Wednesday, November 18, 2009

Homily / Sermon for the feast of Christ the King (34th Sunday of the Year)

Homily for the feast of Christ the King.

"So you are a king, then?" (John 18:37)

Jesus seems hesitant in answering this question, and throughout the Gospels we find Jesus shrinking from any claim to be a king. When they call him a King or Son of David, he tells them to be quiet. When Peter proclaims him to be the Messiah he tells him to keep it quiet. When James and John ask to sit by his side in the kingdom, he warns them to expect not glory, but suffering. Time and time again, when the disciples speak excitedly about his coming kingdom, he reduces their expectations, warns them of consequences, orders them to keep silence.

And perhaps our first explanation is that Jesus, if we call him a king at all, is a king of hearts and minds, not clubs and weapons. His kingdom is not of this world. He has no army, no armoury, no territory, no generals. He is weak and vulnerable, or so it seems. He is gentle, meek, mild: the good shepherd who lays down his life for his sheep, not the general who sends them like lambs for the slaughter.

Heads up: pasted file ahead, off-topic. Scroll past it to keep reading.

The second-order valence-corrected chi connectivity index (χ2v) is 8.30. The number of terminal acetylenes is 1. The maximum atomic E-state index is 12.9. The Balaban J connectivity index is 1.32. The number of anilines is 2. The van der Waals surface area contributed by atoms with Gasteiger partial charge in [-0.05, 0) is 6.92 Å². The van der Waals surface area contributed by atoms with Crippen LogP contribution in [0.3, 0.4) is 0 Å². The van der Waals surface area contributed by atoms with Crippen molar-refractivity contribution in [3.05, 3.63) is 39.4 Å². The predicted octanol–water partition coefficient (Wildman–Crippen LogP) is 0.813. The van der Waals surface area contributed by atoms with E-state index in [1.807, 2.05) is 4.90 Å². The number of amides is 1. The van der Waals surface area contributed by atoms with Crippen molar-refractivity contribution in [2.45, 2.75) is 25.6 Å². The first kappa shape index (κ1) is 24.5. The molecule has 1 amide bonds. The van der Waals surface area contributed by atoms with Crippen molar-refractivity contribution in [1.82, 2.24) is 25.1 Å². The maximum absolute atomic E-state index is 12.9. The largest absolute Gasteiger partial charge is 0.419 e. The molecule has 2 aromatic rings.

But there is more to say. This king is not weak - he is powerful, immensely powerful. And his kingdom is not only a kingdom within the heart or soul. He healed the sick, he made the lame walk, he even raised some from death. Yes he suffered and died, but with great nobility he stood dumb before his accusers and in great victory he defeated even death itself. He rightly prevents the disciples for proclaiming that he is King, because is far more than a King, he is the Eternal Word of God, through whom all things were made, who for us, for our salvation, came down from heaven, and who will come again to judge the living and the dead.

So why did he hesitate to call himself a King? Not because he did not have the power of an earthly king, but because no earthly king has the power of the Son of God. 

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